18 July 2024
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Uncovering the Role of a Key Biomolecule in Whooping Cough Infection

Whooping cough, also known as pertussis, is a highly contagious respiratory infection caused by the Bordetella bacteria. Despite widespread vaccination efforts, the bacteria continue to spread due to their ability to colonize and persist in the nasal passages. In a recent breakthrough, researchers have identified a crucial biomolecule, known as a glycan, that plays a pivotal role in the colonization of Bordetella in the nose. This discovery opens up new possibilities for the development of targeted drugs or vaccines to disrupt the glycan and potentially halt the transmission of whooping cough.

The Significance of the Newly Discovered Glycan in Bordetella Infection

The newly discovered glycan, named Bordetella colonization oligosaccharide (b-Cool), is essential for the bacteria to efficiently colonize the nasal passages and transmit to new hosts. This glycan is found in various Bordetella species, including those infecting animals, as well as in strains isolated from human patients. By targeting b-Cool, researchers aim to develop vaccines and medications that can effectively combat both animal and human infections of whooping cough. Understanding how b-Cool facilitates Bordetella colonization in the nose is crucial for the development of therapeutics that can interfere with this process.

Research Insights and Future Implications

The research conducted by Yang Su and his team at the University of Georgia sheds light on the molecular mechanisms underlying Bordetella infection. By investigating the function and structure of the newly discovered glycan, the researchers were able to demonstrate its critical role in nose colonization and transmission. The potential to develop a vaccine targeting b-Cool represents a promising avenue for controlling the spread of whooping cough and protecting vulnerable populations, such as infants and the elderly.

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Advancing Towards Targeted Therapies for Whooping Cough

The identification of b-Cool as a key biomolecule involved in Bordetella infection marks a significant milestone in the fight against whooping cough. Moving forward, researchers will focus on unraveling the precise mechanisms by which b-Cool mediates colonization in the nasal passages. This knowledge will be instrumental in the development of therapeutics that can disrupt the colonization process and prevent the spread of the bacteria. The ongoing efforts to create a vaccine targeting b-Cool hold great promise for improving the control and prevention of whooping cough infections in both humans and animals.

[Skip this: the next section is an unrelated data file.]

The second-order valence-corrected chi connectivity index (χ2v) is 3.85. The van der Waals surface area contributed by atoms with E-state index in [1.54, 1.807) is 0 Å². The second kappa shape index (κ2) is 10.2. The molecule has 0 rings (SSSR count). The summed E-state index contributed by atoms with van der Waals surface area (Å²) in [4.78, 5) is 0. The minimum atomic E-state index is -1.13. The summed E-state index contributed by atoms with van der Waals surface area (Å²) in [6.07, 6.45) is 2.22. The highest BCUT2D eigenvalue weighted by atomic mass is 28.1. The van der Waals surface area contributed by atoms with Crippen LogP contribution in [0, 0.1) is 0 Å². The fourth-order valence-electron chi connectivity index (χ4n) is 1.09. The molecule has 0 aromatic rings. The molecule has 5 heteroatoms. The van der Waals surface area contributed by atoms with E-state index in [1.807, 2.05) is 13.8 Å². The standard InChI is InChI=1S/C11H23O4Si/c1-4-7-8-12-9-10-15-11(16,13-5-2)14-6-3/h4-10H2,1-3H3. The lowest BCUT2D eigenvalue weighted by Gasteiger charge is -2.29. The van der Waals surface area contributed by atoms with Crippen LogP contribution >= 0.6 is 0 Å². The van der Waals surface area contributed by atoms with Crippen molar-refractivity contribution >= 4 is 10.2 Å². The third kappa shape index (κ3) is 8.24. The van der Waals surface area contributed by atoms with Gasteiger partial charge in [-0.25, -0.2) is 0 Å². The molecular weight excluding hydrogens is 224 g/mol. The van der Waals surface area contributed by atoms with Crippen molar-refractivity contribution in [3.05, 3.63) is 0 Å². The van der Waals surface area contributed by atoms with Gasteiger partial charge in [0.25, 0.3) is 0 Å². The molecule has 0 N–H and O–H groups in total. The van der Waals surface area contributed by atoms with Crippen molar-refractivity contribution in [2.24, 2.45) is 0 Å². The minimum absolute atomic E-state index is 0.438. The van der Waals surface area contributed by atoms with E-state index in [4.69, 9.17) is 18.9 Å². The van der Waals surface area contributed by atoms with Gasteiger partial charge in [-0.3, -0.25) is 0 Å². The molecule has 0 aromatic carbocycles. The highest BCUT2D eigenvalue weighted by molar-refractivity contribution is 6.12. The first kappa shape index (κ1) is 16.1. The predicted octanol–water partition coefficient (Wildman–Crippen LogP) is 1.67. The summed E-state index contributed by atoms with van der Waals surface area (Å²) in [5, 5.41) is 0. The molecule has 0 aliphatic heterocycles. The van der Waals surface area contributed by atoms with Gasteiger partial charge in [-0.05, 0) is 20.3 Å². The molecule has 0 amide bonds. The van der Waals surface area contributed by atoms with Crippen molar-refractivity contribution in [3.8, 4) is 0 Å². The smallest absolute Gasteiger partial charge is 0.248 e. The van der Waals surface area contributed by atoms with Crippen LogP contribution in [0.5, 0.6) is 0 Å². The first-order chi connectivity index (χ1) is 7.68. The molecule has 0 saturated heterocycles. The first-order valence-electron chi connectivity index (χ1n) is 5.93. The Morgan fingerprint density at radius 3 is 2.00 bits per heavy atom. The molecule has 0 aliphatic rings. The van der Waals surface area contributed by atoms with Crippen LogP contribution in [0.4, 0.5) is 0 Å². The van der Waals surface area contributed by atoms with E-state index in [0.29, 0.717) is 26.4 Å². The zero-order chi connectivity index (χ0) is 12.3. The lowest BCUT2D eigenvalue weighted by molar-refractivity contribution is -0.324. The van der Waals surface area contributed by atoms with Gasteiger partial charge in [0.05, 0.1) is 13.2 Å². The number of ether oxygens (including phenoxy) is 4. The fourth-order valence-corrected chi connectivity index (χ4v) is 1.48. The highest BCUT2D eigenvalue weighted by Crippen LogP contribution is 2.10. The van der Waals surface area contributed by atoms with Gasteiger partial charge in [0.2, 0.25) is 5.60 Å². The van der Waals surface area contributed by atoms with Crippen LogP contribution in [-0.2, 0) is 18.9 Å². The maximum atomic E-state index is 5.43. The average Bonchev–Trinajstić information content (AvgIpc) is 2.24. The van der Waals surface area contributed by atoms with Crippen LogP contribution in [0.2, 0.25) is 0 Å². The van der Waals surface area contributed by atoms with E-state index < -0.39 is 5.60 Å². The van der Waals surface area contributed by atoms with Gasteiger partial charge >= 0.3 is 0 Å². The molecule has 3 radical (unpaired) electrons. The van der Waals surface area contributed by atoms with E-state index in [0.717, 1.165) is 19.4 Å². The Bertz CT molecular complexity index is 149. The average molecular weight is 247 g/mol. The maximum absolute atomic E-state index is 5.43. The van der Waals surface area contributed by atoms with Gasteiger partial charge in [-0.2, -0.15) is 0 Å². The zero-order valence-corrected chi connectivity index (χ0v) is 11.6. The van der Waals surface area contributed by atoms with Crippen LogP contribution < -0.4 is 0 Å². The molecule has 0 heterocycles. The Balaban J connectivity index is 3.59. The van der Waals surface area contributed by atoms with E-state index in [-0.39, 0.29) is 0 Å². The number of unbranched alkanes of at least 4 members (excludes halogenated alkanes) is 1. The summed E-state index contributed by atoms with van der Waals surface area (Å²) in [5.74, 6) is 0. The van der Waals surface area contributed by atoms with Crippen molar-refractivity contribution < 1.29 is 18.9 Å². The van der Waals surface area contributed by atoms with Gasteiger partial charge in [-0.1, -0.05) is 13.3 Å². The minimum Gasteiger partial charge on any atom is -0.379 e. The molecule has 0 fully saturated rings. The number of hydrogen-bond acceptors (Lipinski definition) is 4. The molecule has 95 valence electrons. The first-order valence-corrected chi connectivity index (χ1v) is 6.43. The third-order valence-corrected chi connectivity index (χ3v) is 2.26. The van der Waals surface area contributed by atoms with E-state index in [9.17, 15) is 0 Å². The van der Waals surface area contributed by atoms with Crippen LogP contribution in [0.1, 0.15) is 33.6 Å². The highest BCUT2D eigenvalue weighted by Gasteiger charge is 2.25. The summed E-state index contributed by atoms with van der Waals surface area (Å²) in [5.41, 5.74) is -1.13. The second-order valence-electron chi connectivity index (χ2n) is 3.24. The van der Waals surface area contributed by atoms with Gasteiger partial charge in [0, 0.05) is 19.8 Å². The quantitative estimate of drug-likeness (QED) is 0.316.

Links to additional Resources:

1. www.nih.gov 2. www.cdc.gov 3. www.who.int

Related Wikipedia Articles

Topics: Whooping cough, Bordetella bacteria, Glycan

Whooping cough
Whooping cough, also known as pertussis or the 100-day cough, is a highly contagious, vaccine-preventable bacterial disease. Initial symptoms are usually similar to those of the common cold with a runny nose, fever, and mild cough, but these are followed by two or three months of severe coughing fits. Following...
Read more: Whooping cough

Bordetella
Bordetella () is a genus of small (0.2 – 0.7 µm), Gram-negative, coccobacilli bacteria of the phylum Pseudomonadota. Bordetella species, with the exception of B. petrii, are obligate aerobes, as well as highly fastidious, or difficult to culture. All species can infect humans. The first three species to be described...
Read more: Bordetella

Glycan
The terms glycans and polysaccharides are defined by IUPAC as synonyms meaning "compounds consisting of a large number of monosaccharides linked glycosidically". However, in practice the term glycan may also be used to refer to the carbohydrate portion of a glycoconjugate, such as a glycoprotein, glycolipid, or a proteoglycan, even...
Read more: Glycan

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